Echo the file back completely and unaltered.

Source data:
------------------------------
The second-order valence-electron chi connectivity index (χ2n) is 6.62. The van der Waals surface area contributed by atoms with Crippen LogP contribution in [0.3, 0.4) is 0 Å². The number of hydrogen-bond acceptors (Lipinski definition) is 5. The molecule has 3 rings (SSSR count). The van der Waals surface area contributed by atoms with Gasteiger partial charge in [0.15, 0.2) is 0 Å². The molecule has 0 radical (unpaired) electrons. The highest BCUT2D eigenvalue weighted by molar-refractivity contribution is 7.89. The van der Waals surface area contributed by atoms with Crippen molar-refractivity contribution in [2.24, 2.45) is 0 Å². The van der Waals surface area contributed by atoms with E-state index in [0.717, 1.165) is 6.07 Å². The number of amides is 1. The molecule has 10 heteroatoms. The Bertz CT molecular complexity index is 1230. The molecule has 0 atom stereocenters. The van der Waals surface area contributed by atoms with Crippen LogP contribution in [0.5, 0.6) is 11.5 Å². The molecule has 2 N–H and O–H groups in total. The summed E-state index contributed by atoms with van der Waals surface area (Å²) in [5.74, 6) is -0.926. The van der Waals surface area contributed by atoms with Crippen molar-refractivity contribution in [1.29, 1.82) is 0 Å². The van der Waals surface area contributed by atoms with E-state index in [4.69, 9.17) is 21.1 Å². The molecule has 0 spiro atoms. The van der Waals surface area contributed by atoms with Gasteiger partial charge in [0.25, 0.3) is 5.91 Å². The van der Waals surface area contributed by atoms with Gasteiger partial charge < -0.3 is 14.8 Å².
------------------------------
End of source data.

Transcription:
The second-order valence-electron chi connectivity index (χ2n) is 6.62. The van der Waals surface area contributed by atoms with Crippen LogP contribution in [0.3, 0.4) is 0 Å². The number of hydrogen-bond acceptors (Lipinski definition) is 5. The molecule has 3 rings (SSSR count). The van der Waals surface area contributed by atoms with Gasteiger partial charge in [0.15, 0.2) is 0 Å². The molecule has 0 radical (unpaired) electrons. The highest BCUT2D eigenvalue weighted by molar-refractivity contribution is 7.89. The van der Waals surface area contributed by atoms with Crippen molar-refractivity contribution in [2.24, 2.45) is 0 Å². The van der Waals surface area contributed by atoms with E-state index in [0.717, 1.165) is 6.07 Å². The number of amides is 1. The molecule has 10 heteroatoms. The Bertz CT molecular complexity index is 1230. The molecule has 0 atom stereocenters. The van der Waals surface area contributed by atoms with Crippen LogP contribution in [0.5, 0.6) is 11.5 Å². The molecule has 2 N–H and O–H groups in total. The summed E-state index contributed by atoms with van der Waals surface area (Å²) in [5.74, 6) is -0.926. The van der Waals surface area contributed by atoms with Crippen molar-refractivity contribution in [1.29, 1.82) is 0 Å². The van der Waals surface area contributed by atoms with E-state index in [4.69, 9.17) is 21.1 Å². The molecule has 0 spiro atoms. The van der Waals surface area contributed by atoms with Gasteiger partial charge in [0.25, 0.3) is 5.91 Å². The van der Waals surface area contributed by atoms with Gasteiger partial charge < -0.3 is 14.8 Å².